New York State is a magnet for history buffs. The nation’s and state’s rich heritage is celebrated and explored in historical, cultural and military museums along the Path Through History. The State Museum of New York in Albany, the nation’s largest and oldest state museum, features exhibits with vintage fire engines, vintage subway cars and dioramas that bring the New York’s past. Enter the oldest house in upstate New York at the Bronck Museum in the Catskills area. The one-room stone house, built in 1663, still features original massive beams, wide floorboards, a cellar hatch and early Dutch doors. On Manhattan’s Lower East Side, the Tenement Museum, through guided tours of two historic apartment buildings, tells the unique story of American immigration and the important role New York has played. See a historic whaler, the only whaler with original gear on display in New York City, plus maritime art, navigational aids, manuscripts, ship models and more at the Whaling Museum & Education Center in Cold Spring Harbor. In the Thousand Islands-Seaway region, learn about military history at the Sackets Harbor Battlefield State Historic Site, where a battle took place during the War of 1812. Today, it features exhibits public, guided and self-guided tours and the restored 1850s Navy. Courtyard and Commandant’s House. At the Corning Museum of Glass, travel through 35 centuries of glass art, learn about the science and technology of glass, witness live glass blowing, and even make your own glass.
Since the first settlement of the East Coast, New York State has played an important role in the development of the United States military. Throughout the state, you’ll find a multitude of forts, battlefields, and military headquarters that preserve, recreate, and honor our country’s military history. The New York State Military Museum, located in beautiful downtown Saratoga Springs, houses the largest collection of military battle flags in the state, operates the state’s Veterans Oral History Program from New York and is home to more than 10,000 artifacts dating from the Revolutionary War to the Desert Storm related to the military. armed forces, military history and contributions of New York’s veterans. In the Hudson Valley, the United States Military Academy at West Point sits majestically along the Hudson River. It was founded in 1778 as a military post and in 1802 became what is today the oldest military academy in the country. Visit the site to learn about its rich history, cadet parades and magnificent views of the Hudson River.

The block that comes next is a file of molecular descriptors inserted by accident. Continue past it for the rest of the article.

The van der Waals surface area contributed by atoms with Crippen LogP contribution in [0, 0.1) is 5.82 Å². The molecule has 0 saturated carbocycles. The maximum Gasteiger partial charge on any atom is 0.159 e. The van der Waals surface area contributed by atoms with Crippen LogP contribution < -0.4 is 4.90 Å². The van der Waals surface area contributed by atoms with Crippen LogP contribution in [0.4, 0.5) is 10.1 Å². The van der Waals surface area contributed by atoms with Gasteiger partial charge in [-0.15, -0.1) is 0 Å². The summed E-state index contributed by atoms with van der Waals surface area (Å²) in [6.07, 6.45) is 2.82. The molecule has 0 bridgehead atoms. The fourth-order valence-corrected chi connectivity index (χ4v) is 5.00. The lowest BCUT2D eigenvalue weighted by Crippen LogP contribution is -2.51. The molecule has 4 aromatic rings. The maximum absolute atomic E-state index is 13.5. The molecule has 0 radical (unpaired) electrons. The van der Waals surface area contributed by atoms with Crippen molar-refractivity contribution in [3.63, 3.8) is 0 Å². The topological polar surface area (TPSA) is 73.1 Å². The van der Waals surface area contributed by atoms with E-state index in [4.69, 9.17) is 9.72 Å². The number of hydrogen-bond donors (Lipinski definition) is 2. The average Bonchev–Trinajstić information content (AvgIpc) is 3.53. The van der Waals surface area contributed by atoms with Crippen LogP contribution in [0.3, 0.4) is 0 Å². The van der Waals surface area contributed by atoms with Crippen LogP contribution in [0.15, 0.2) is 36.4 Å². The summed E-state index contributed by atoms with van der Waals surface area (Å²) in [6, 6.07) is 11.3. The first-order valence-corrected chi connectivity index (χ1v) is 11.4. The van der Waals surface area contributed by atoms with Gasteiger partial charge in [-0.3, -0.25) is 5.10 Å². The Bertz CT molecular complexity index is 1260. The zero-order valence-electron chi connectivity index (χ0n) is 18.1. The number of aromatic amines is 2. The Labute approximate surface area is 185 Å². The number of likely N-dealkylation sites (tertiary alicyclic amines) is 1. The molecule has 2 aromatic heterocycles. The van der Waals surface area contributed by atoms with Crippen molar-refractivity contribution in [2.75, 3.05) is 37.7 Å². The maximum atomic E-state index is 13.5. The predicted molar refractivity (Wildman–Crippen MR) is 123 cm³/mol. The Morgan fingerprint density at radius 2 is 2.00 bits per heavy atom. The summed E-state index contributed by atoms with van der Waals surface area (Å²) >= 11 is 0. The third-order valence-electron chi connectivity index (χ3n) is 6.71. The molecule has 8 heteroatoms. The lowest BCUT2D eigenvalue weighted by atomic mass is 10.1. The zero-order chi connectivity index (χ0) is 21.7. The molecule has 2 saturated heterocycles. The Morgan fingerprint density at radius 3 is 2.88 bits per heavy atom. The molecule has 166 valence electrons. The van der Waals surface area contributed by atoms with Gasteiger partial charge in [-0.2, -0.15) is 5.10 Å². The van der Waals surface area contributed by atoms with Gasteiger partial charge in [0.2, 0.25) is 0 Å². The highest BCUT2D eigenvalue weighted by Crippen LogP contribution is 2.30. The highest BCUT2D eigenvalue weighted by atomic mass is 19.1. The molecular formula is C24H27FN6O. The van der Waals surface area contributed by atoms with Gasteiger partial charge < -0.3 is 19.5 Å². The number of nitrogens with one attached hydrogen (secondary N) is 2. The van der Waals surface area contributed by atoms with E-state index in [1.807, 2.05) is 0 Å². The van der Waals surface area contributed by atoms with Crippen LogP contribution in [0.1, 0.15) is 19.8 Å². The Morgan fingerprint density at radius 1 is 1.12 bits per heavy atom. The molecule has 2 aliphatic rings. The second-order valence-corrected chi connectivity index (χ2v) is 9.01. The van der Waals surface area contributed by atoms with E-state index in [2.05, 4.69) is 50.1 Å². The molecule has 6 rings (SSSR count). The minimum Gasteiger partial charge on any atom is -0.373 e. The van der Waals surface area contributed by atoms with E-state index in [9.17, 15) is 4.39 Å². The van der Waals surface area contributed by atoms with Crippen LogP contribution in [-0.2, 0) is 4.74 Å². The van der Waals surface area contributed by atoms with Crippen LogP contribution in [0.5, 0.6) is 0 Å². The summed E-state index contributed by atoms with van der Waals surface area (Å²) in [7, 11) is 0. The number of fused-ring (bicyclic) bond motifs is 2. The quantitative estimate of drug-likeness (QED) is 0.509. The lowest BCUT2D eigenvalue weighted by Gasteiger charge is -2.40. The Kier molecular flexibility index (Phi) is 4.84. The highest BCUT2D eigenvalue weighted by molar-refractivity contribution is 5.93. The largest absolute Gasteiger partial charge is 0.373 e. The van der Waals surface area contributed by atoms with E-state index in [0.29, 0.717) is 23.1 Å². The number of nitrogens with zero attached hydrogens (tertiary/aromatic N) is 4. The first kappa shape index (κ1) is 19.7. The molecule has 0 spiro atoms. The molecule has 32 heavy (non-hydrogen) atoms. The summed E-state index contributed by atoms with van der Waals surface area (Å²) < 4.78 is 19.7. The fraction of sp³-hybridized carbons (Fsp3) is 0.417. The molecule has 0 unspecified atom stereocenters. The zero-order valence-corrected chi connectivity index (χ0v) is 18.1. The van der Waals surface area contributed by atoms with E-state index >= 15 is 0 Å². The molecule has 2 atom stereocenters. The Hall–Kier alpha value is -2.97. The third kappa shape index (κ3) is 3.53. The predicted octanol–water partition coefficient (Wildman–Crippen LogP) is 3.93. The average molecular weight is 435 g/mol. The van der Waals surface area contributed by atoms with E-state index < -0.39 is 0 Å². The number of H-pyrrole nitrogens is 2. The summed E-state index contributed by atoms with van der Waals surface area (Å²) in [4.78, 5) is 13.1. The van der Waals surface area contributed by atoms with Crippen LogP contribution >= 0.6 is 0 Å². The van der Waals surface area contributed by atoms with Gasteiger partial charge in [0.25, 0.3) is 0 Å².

Travel to the Adirondack Village of Ticonderoga and learn about 18th century life at Fort Ticonderoga, a restored garrison that dates back to the start of the French and Indian War in 1755 and was the scene of events that helped shape the nations of America and changed the history of the world. With its 27-mile range, the Dunkirk Lighthouse is one of Lake Erie’s most significant lighthouses, and the Dunkirk Historic Lighthouse and Veterans Park Museum is a must-see in the Chautauqua-Allegheny area. Guided tours of the museum include a climb up the spiral staircases of the Dunkirk Lighthouse to the upper observation level, a walk through the restored 1800 lighthouse keeper’s house, and a tour of the museum by seeing and learning about the many exhibits Lake Erie Boating and American Veterans Exhibits.
In addition to the homes and birthplaces of artists, writers and performers that you can explore as part of the Arts and Culture Trail through History, great artistic achievements are displayed in museums and historic cultural sites of the Empire State. For over 100 years, the Hyde Collection Art Museum and Historic House in Glens Falls has showcased artwork in a historic Italianate Renaissance villa and now combines Adirondack heritage with a permanent collection of Old European Masters and modern. Buffalo’s Albright-Knox Art Gallery is over 150 years old with a collection of modern and contemporary art, and Frank Lloyd Wright’s Martin House is one of the architect’s greatest masterpieces. Boscobel House and Gardens, a 19th-century Federal-style museum overlooking the Hudson River and West Point, contains the country’s leading collection of furniture and decorative arts made by New York’s finest cabinetmakers. The Fenimore Art Museum in Cooperstown features American folk art and Native American art, as well as significant collections of American decorative arts. The Munson-Williams-Proctor Arts Institute museum in Utica is housed in a restored 1850 Italiante mansion redesigned in 1960 by Philip Johnson and includes works by Dali, Mondrian, O’Keefe, Picasso, Pollock and Tiffany.